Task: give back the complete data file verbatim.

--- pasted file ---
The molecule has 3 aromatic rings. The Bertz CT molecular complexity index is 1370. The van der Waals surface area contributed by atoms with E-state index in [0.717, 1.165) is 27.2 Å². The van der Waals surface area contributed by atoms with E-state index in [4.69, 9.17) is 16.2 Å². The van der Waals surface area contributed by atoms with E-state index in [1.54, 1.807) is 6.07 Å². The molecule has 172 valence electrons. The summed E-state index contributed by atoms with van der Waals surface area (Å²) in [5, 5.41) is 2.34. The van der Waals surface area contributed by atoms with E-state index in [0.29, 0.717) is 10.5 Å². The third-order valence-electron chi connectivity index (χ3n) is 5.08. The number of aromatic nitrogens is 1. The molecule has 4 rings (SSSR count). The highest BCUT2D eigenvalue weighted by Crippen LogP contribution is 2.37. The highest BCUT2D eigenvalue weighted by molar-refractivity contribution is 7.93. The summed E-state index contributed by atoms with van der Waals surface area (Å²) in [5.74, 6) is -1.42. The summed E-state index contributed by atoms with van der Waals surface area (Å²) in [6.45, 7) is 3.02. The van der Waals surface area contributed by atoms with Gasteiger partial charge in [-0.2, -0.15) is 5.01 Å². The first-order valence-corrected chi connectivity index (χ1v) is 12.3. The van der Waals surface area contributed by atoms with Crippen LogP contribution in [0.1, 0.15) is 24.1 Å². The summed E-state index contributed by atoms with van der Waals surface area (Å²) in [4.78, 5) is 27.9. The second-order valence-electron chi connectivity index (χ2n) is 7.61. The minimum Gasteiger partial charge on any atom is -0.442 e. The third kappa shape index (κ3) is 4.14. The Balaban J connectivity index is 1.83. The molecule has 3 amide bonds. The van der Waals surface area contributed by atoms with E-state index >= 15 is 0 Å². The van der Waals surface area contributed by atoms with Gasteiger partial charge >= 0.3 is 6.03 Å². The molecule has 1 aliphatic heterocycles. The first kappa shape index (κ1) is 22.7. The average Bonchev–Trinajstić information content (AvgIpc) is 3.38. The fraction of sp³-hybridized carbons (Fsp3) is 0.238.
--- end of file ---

The molecule has 3 aromatic rings. The Bertz CT molecular complexity index is 1370. The van der Waals surface area contributed by atoms with E-state index in [0.717, 1.165) is 27.2 Å². The van der Waals surface area contributed by atoms with E-state index in [4.69, 9.17) is 16.2 Å². The van der Waals surface area contributed by atoms with E-state index in [1.54, 1.807) is 6.07 Å². The molecule has 172 valence electrons. The summed E-state index contributed by atoms with van der Waals surface area (Å²) in [5, 5.41) is 2.34. The van der Waals surface area contributed by atoms with E-state index in [0.29, 0.717) is 10.5 Å². The third-order valence-electron chi connectivity index (χ3n) is 5.08. The number of aromatic nitrogens is 1. The molecule has 4 rings (SSSR count). The highest BCUT2D eigenvalue weighted by Crippen LogP contribution is 2.37. The highest BCUT2D eigenvalue weighted by molar-refractivity contribution is 7.93. The summed E-state index contributed by atoms with van der Waals surface area (Å²) in [5.74, 6) is -1.42. The summed E-state index contributed by atoms with van der Waals surface area (Å²) in [6.45, 7) is 3.02. The van der Waals surface area contributed by atoms with Gasteiger partial charge in [-0.2, -0.15) is 5.01 Å². The first-order valence-corrected chi connectivity index (χ1v) is 12.3. The van der Waals surface area contributed by atoms with Crippen LogP contribution in [0.1, 0.15) is 24.1 Å². The summed E-state index contributed by atoms with van der Waals surface area (Å²) in [4.78, 5) is 27.9. The second-order valence-electron chi connectivity index (χ2n) is 7.61. The minimum Gasteiger partial charge on any atom is -0.442 e. The third kappa shape index (κ3) is 4.14. The Balaban J connectivity index is 1.83. The molecule has 3 amide bonds. The van der Waals surface area contributed by atoms with E-state index >= 15 is 0 Å². The van der Waals surface area contributed by atoms with Gasteiger partial charge >= 0.3 is 6.03 Å². The molecule has 1 aliphatic heterocycles. The first kappa shape index (κ1) is 22.7. The average Bonchev–Trinajstić information content (AvgIpc) is 3.38. The fraction of sp³-hybridized carbons (Fsp3) is 0.238.